Motivated students. Supportive colleagues. Small, cozy campus. Great location.
These are all aspects that Melissa Terlecki, Ph.D., considered to be part of her dream job. When she came to Cabrini in 2005, Terlecki was thrilled to find an institution that had everything she was looking for.
“The opportunity to be a part of the Cabrini community has been a wonderful blessing,” says Terlecki, named associate professor of psychology in 2011.
Terlecki has found her time at Cabrini rewarding both professionally and personally, as she believes the Cabrini experience is a unique one.
“At Cabrini, students get individual attention and concern from faculty and staff like no other college or university, so our students learn to shine, no matter what their talent,” she says.
“I feel Cabrini is a special place that provides not just a top-notch education, but also spiritual growth and responsibility. I am happy to be a part of that.”
An interactive, fluid learning environment is at the core of Terlecki's teaching philosophy. In the classroom, she fosters a comfortable, engaging environment where students feel free to share, discuss, and think critically.
“Motivation and energy are key in getting students interested in course material,” she says. “Connecting what is learned with personal experience is the glue that creates lasting impressions.”
Terlecki believes strongly in the value of working to better the community, and spends a great deal of time volunteering with organizations aimed at making a positive impact. Her contributions to the community include working with the Crabby Creek Partnership (alongside David Dunbar, Ph.D., associate professor of biology), and more recently on a project at the Norristown State Hospital. There, she co-teaches with Darryl Mace, Ph.D., (associate professor of history and political science) on social justice issues revolving around the history of mental illness.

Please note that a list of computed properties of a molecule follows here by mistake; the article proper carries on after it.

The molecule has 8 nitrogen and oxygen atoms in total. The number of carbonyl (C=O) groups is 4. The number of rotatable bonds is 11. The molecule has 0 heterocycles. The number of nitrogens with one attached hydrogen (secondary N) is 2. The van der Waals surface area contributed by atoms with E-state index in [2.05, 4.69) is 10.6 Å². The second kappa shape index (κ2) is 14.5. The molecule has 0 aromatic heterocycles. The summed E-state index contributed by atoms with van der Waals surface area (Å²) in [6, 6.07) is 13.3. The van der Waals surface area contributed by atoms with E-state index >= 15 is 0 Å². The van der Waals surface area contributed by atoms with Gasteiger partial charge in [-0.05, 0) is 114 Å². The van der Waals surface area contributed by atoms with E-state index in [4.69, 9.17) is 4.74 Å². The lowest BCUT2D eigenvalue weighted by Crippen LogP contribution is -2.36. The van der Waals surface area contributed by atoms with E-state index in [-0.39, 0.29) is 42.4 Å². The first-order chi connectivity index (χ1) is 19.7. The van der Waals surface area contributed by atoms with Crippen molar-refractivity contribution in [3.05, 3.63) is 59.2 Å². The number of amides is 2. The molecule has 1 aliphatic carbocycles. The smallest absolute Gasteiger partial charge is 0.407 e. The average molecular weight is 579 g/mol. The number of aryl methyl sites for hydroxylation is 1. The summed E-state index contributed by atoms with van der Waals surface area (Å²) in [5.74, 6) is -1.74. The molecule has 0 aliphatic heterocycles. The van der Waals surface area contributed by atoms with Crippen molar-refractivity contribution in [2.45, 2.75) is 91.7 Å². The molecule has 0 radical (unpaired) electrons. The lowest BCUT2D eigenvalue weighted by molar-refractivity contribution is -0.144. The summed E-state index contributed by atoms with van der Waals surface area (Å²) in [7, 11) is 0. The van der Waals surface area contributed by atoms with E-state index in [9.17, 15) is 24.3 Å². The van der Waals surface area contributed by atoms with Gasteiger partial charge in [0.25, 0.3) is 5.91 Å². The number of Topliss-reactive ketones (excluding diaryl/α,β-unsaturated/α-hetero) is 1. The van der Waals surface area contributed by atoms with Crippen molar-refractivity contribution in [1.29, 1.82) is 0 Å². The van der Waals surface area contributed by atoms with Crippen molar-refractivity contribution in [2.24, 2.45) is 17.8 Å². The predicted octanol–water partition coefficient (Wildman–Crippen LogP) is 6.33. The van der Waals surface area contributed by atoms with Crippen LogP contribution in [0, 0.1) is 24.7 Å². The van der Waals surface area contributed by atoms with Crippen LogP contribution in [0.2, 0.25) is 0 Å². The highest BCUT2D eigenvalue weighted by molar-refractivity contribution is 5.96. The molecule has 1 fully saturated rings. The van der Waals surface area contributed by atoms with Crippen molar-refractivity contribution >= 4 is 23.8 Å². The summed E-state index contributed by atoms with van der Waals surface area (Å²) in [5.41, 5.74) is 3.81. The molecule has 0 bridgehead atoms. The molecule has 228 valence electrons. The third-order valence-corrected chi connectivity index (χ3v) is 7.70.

Terlecki has co-authored several interdisciplinary publications with her colleagues on community-based research.
Other contributions include sponsoring annual free workshops to strengthen the skills of young women in math and science, areas in which they are underrepresented. Terlecki also volunteers for numerous organizations, committees, and fundraisers throughout the year, including serving on the Editorial Board of Sex Roles: A Journal of Research.
Besides serving the community, Terlecki’s other love is video gaming – studying it, that is. Her research has shown that men and women aren't so different in their gaming preferences.
Some of her work with Cabrini psychology students was published in an article in the journal Current Psychology, titled "Sex differences and similarities in video game experience, preferences, and self-efficacy: Implications for the gaming industry."
Terlecki earned a doctoral degree from Temple University and a bachelor of arts in psychology from The College of New Jersey.
She is a member of several professional organizations, including
From Lambertville, N.J., Terlecki for some time lived in Mercer County, N.J., and now lives with her husband in Jeffersonville, Pa. She has a young daughter and two pugs.
Melissa Terlecki, Ph.D. Associate Professor, Psychology Iadarola Center, Room 101B610-902-8358 email@example.com www.cabpsy.net